I really don’t like that statement. It’s pretty ridiculous, actually. I think it’s code for, “my son is being way too aggressive/pushing/yelling, etc, but it’s okay because he’s a boy and boys are supposed to act that way.”
Yeah, um, no.
Mean behavior is mean behavior, and I don’t care if it’s coming from a boy or a girl. Although I do not condone these aggressive behaviors and show our son alternate choices, ironically, my husband puts him in time out more often than I do for actions that would generally be labeled as traditional boyish behaviors. Consequently, my son doesn’t rely on wrestling or screaming to get his way. (Most of the time…sometimes he loses his temper or forgets.)
Boys, as a general rule, are “supposed to” be “rough and tumble,” whereas girls are supposed to be sweet and dainty. However, I know girls who wrestle and boys who play with dolls. The interesting thing is that girls are often celebrated for acting out of their gender boundaries, whereas parents don’t necessarily celebrate their son’s choices to be “girly.”
Now, we’ve definitely had our fair share of gender discussions on this blog. We’ve talked about girls exhibiting tomboyish behavior; most of our discussions have centered on dealing with daughters. But what about sons? Our boys struggle just as much with these gender distinctions, and maybe, some would argue, even more so.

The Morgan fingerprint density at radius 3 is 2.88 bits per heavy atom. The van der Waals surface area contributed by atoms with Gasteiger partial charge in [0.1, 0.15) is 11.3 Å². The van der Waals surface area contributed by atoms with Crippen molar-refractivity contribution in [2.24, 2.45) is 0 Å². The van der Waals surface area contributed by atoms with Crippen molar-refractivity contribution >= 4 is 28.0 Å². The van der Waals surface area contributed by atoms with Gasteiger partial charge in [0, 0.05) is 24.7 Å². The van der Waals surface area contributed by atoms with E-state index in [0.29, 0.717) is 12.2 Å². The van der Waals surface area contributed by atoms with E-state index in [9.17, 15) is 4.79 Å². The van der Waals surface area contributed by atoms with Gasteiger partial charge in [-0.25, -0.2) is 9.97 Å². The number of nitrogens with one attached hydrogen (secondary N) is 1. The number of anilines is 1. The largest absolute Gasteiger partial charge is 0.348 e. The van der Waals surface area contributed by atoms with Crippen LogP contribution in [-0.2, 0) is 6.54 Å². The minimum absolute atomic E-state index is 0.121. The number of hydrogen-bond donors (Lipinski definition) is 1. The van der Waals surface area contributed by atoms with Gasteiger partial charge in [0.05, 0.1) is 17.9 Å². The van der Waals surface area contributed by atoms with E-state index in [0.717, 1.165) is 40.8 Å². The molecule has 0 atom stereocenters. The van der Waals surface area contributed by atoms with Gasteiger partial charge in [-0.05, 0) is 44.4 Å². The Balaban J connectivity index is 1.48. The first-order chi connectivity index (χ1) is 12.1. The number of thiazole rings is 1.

They are “supposed” to be “tough,” (the toddler boys I know cry harder than the girls when they fall down) and they are not “supposed” to play dress up in high heels or make-up. In fact, I had a woman tell me last week that my son needed more of a “male figure” in his life because I shared with her that often he traipses around the second floor in my black pumps and wearing my straw fedora. Seriously? My son also likes to play soccer and play with his trucks. But yes, he loves to read the “Barbie Dances” book and watch Dora the Explorer. Does that make him girly? Or just a child exploring all that the world has to offer?
Why is there a double standard for boys? Are there actually parents out there who think their sons will become “wimpy” because they are over-sensitive? And if they are over-sensitive, who really cares? That’s their personality.
The ironic thing here, is that when girls play with trucks or act in stereotypical “boy” ways, we often celebrate them. “Wow…did you see my daughter choose the Star Wars figurines over the Barbies? Awesome!” However, you don’t often see a mom saying “I’m so proud my son wants to be a ballerina for Halloween. How cute!”
Now, I am not one of those parents who is raising a child gender-less. I do believe that kids are born with pre-disposed likes and dislikes, and although they can be nurtured into talents and strengths, there are certain activities kids will gravitate toward naturally.
But I do wonder why we as a society celebrate girls choices to be different, but we get a little too nervous when a boy makes a choice that isn’t mainstream. And for that matter, why do we get excited at all when our children make a decision that isn’t predictable? Who really cares if your daughter wants to be a fireman or your son wants to have a tea party? I know I’ve found myself sharing with other moms my son’s love of make-up and high heels. But why? Why is it worth mentioning at all?